The glassy look in Eko’s eyes were undeniably scary. He looked at the guests, one after the other, then his eyes settled on Sir Adola. Then, he asked angrily, “What is the meaning of this, Sir?
“What?” Adola asked, feigning ignorance.
“Who are these people?” Eko asked again.
This time, Agaba interrupted before Sir Adola could speak. He asked, “Who is this…” while thinking of the word to use, he pointed at Eko, while staring at him from the unkept hair of his head to the rubber boot of his feet. Then he added, “riff-raff?”
While he uttered this last word, Eko stared at him, and for what seemed like eternity, their eyes battled until Eko turned towards Sir Adola? “Nnanke is not marrying anybody else but me. We are engaged. You can’t sell her to someone else and subject her to an eternal life of unhappiness because of money.”
“Shut up and leave my house this moment,” Adola said.
Eko still stood.
“Are you deaf? Leave my house, young man.” Adola repeated.
“They are the ones that should leave. They have enough young and unmarried girls in their village. Why should they come here to snatch mine?” Eko said and stood his ground.
“Nnanke is my daughter, and it is my responsibility to choose a husband for her.”
“I was the one you chose until these exploitative big men came into the picture.”
Agaba didn’t like the conversation as he asked Adola, “What’s your relationship with this idiot?”
“He works in my farm occasionally.” Adola replied.
Agaba put his hand in his Kaftan and with the swiftness of a professional gunman, he pointed a gun at Eko. As soon as the gun appeared, a little pandemonium broke in the room. Kebe fell backwards from her chair, Adola flew from where he was and found his bed feel backsword from her chair; Adola flew from where he was and found his bedroom. Some of the relatives stood on their feet in readiness for flight, while the rest ran out.
Eko was lion-hearted. He would never run from a pistol. He had a gun at home which he used for hunting. He stared hard at Agaba and said, “If you feel like shooting, go ahead. It will behoove you to do just that because I would rather die than watch your son marry Nnanke.”
Agaba walked closer to Eko while pointing the gun to his forehead. “Young man, I know how to treat obstinate fellas like you. He said, staring straight into the hardened eyes of Eko with the viciousness of an angry cat. Then he raised the gun and hit the butt on Eko’s forehead.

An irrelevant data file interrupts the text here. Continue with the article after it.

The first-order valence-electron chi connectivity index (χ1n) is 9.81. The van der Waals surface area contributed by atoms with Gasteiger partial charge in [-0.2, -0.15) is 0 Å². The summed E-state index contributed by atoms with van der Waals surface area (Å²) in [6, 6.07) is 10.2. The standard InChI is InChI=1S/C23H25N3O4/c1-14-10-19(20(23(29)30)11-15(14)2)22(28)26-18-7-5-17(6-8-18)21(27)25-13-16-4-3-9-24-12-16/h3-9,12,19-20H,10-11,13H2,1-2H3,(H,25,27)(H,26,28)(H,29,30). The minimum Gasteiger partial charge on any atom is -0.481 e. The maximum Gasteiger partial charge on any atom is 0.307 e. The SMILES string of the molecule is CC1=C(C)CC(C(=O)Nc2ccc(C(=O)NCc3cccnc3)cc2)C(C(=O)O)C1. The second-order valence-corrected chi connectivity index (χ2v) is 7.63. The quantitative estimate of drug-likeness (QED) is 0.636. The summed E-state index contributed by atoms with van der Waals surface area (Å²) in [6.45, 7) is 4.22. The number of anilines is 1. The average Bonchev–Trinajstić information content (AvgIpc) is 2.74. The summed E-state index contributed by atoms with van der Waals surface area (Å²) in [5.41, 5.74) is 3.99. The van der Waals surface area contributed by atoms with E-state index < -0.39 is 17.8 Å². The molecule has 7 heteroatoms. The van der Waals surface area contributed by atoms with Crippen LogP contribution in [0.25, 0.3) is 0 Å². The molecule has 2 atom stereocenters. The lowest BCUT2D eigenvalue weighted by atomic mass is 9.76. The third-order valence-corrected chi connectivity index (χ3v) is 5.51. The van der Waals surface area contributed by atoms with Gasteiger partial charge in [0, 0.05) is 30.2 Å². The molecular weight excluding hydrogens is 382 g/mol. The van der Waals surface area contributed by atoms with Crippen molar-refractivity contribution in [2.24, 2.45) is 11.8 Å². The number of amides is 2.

Eko’s eyes opened wider and his muscles hardened like he had just come out from the gym. He looked like he was going to hold Agaba and squeeze the breath out of his lungs. But then, the pain on his forehead overcame him and he slumbed.
* * *
After Agaba and his relatives had speedily ridden out in their posh cars, Adola peeped from his room into the sitting room. He was surprised when he saw Eko on the ground. But, he didn’t hear the sound of the gun. Why was Eko on the floor? He pondered. Then he crossed over to the other side of the room where Eko lay. Eko was dead.
* * *
Adola was beginning to get scared. If Eko died, what would he tell the people of Nko? This was his fear. He looked closer at Eko and noticed that his forehead was swollen. Besides that, he looked okay. Adola brought his right ear close to Eko’s chest and heard the sound of his heart beat. He made a short prayer then and immediately ran out of the door into the kitchen.
When he came out, he had a calabash of water. He walked straight into the living room, and without wasting time, he emptied the calabash on Eko’s face.
Immediately, Eko got up, wiping the water from his face with his hands.
“Eten ko leko,” Adola cursed in yakurr language, meaning ‘bush meat’. “I would rather offer my daughter to the gods as sacrifice than allow a wretched, God-forsaken man like you marry her.”
Eko could not stand the abuses. He just turned and ran out through the door.